Location: Annapolis MD
Oddometer: 2,842
Chasing Stonewall Jackson - Seven Days Battles

Jackson possessed the attributes to succeed against his poorly coordinated and sometimes timid opponents: a combination of great audacity, excellent knowledge and shrewd use of the terrain, and the ability to inspire his troops to great feats of marching and fighting. Jackson's 17,000 men marched 646 miles (1,040 km) in 48 days and won several minor battles as they successfully engaged 52,00 Union soldiers, preventing them from reinforcing the offensive against Richmond
After the Valley Campaign ended in mid-June, Jackson and his troops were called to join Lee’s Army of Northern Virginia in defense of Richmond. By utilizing a railroad tunnel under the Blue Ridge Mountains ...

(This is the new tunnel through the Blue Ridge - try as we might we could not find the original tunnel and wasted an hour in the search.)

...and then transporting troops to Hanover on the Virginia Central Railroad, Jackson and his forces made a surprise appearance in front of McClellan at Mechanicsville.
June 26 Battle of Beaver Dam Creek (Mechanicsville)




The bridge was not there then.


June 27 Battle of Gaines Mill





This was the first battle of the war where both sides used observation balloons.
June 30 Battle of White Oak Swamp





A really new bridge






July 1 Battle of Malvern Hill
on the way to Malvern Hill we saw a detour sign which we ignored and ended up going through 5 sets of barricades like this. Dropped my bike twice by not paying attention




The battlefield



__________________
IBA #42016

my ride reports

follow my ride

lakota is offline   Reply With Quote
Old 08-07-2010, 06:37 PM   #5
lakota OP
Geeser
 
lakota's Avatar
 
Joined: Jan 2007
Location: Annapolis MD
Oddometer: 2,842
Chasing Stonewall Jackson - the rest of 1862

Jackson's troops served well under Lee in this series of, but Jackson's own performance in those battles is generally considered to be poor. He arrived late at Mechanicsville and inexplicably ordered his men to bivouac for the night within clear earshot of the battle. He was late and disoriented at Gaines Mill. At White Oak Swamp he failed to employ fording places to cross White Oak Swamp Creek, attempting for hours to rebuild a bridge, which limited his involvement to an ineffectual artillery duel and a missed opportunity. At Malvern Hill Jackson participated in the futile, piecemeal frontal assaults against entrenched Union infantry and massed artillery, and suffered heavy casualties (but this was a problem for all of Lee's army in that ill-considered battle). The reasons for Jackson's sluggish and poorly-coordinated actions during the Seven Days are disputed, although a severe lack of sleep after the grueling march and railroad trip from the Shenandoah Valley was probably a significant factor. Both Jackson and his troops were completely exhausted.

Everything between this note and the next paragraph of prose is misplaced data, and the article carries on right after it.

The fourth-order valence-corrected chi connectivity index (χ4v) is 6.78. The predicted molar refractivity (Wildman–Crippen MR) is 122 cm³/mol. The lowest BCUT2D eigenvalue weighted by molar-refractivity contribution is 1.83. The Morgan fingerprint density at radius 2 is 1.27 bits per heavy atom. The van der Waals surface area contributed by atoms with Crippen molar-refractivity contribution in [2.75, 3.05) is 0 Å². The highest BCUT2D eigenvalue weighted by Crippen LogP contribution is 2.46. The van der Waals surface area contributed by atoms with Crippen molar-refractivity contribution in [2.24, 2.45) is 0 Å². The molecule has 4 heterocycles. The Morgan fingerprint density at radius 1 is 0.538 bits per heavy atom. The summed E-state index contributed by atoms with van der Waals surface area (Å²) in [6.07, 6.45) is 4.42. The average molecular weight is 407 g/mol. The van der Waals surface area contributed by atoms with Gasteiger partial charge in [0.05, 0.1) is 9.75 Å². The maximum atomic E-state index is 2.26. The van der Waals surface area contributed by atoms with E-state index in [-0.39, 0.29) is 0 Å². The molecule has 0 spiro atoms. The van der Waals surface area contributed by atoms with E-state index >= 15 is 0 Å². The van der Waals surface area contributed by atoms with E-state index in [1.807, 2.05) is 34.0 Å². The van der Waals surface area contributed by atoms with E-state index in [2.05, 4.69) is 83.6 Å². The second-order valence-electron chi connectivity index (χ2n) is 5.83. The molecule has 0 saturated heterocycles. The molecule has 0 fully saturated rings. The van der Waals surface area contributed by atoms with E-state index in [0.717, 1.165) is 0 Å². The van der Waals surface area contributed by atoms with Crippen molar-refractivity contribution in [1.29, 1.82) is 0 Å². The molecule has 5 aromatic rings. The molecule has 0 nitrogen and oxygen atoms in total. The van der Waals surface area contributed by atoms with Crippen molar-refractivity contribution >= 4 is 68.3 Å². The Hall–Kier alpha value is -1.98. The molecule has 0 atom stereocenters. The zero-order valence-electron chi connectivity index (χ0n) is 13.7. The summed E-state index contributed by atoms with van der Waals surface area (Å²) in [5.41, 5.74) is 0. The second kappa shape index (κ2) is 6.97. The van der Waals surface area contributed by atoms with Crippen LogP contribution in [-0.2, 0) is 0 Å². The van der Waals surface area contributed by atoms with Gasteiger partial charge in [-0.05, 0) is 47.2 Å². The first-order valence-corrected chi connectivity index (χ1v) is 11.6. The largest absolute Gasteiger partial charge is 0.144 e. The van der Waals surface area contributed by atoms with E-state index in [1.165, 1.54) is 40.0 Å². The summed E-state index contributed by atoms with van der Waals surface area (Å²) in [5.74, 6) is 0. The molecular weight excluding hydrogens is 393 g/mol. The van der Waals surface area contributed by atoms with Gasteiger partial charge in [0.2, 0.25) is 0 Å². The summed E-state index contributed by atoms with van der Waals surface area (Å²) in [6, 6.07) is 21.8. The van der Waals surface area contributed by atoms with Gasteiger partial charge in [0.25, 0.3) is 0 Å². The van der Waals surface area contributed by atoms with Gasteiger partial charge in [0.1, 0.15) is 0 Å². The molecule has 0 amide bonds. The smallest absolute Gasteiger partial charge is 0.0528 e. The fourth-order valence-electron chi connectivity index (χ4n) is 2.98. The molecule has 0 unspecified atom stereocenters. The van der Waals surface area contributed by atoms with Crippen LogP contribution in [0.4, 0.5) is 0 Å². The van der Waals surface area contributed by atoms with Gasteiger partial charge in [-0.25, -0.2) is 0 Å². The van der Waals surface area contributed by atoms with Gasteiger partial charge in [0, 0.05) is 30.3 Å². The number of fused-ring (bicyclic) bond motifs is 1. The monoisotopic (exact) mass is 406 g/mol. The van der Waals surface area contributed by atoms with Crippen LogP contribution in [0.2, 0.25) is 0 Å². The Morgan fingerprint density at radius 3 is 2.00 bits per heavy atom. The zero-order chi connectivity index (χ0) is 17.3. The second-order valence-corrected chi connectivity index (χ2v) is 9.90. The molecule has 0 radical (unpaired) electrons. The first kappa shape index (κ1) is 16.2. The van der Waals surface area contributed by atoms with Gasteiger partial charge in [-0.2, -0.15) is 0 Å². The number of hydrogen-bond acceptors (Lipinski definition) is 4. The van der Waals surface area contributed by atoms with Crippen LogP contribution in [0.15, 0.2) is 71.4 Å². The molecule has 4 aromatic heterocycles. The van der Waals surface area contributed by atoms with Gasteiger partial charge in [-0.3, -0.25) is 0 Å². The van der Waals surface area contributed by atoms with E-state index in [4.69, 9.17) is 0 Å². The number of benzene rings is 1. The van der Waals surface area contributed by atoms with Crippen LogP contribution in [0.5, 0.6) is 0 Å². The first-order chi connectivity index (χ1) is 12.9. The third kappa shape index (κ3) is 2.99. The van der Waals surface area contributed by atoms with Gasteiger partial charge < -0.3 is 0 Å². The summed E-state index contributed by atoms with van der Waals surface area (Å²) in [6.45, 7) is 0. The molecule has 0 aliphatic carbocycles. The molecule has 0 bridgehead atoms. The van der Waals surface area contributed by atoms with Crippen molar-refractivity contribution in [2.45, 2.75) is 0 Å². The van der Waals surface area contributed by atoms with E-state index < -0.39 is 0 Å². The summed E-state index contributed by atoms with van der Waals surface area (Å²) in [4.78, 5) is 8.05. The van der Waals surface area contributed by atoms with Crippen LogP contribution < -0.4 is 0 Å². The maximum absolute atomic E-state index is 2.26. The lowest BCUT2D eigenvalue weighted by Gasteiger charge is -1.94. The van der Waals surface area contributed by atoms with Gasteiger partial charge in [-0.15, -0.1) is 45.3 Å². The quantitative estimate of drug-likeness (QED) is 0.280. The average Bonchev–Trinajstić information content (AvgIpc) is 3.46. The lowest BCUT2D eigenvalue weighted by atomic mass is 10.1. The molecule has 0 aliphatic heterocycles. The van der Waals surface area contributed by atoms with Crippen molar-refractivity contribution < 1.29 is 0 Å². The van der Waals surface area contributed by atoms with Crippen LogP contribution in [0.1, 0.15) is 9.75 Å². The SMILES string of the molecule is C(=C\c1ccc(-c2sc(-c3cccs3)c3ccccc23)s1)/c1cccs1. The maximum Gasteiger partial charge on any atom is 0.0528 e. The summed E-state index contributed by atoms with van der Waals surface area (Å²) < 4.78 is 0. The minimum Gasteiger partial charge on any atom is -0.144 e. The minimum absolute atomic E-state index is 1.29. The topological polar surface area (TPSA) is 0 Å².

This marked the end of the Peninsula Campaign by the Union and Lee felt secure enough to move his forces north. Jackson marched to Gordonsville VA and on August 9 fought Gen Pope in the Battle of Cedar Mountain.



Jackson then moved north and participated in Second Manassas, which was fought on virtually the same ground as First Manassas


When Lee decided to invade the North in the Maryland Campaign, Jackson took Harpers Ferry, then hastened to join the rest of the army at Sharpsburg MD, where they fought McClellan in the Battle of Antietam on September 17. Antietam was primarily a defensive battle fought against superior odds, although McClellan failed to exploit his advantage. Jackson's men bore the brunt of the initial attacks on the northern end of the battlefield. The Confederate forces held their position, but the battle was extremely bloody for both sides. It was the bloodiest single day battle in US history. Lee withdrew back across the Potomac River, ending the invasion. Jackson was promoted to lieutenant general. On October 10 his command was redesignated the Second Corps.

Before the armies camped for winter, Jackson's Second Corps held off a strong Union assault against the right flank of the Confederate line at the Battle of Fredericksburg, in what became a decisive Confederate victory.

Jackson's line was along here

Jackson watched the battle from here


The Union Army advanced out there until turned back



__________________
IBA #42016

my ride reports

follow my ride

lakota is offline   Reply With Quote
Old 08-07-2010, 06:50 PM   #6
lakota OP
Geeser
 
lakota's Avatar
 
Joined: Jan 2007
Location: Annapolis MD
Oddometer: 2,842
Chasing Stonewall Jackson - the end of Jackson

The spring of 1863 found the opposing armies facing off near Chancellorsville VA . Jackson and his entire corps were sent on an aggressive flanking maneuver to the right of the Union lines. This flanking movement would be one of the most successful and dramatic of the war. The Confederates marched silently until they were merely several hundred feet from the Union position, then released a bloodthirsty cry and full charge. Many of the Federals were captured without a shot fired, the rest were driven into a full rout. Jackson pursued relentlessly back toward the center of the Federal line until dusk.



The attack launched from here




Jackson
's mistake came when he was scouting ahead of his corps along the Orange Plank Road that night. Having won a huge victory that day, Jackson wanted to press his advantage. He rode out to determine the feasibility of a night attack by the light of the full moon, and, upon his return, he and his staff were incorrectly identified as Union cavalry by men of the Second Corps, who hit him with friendly fire.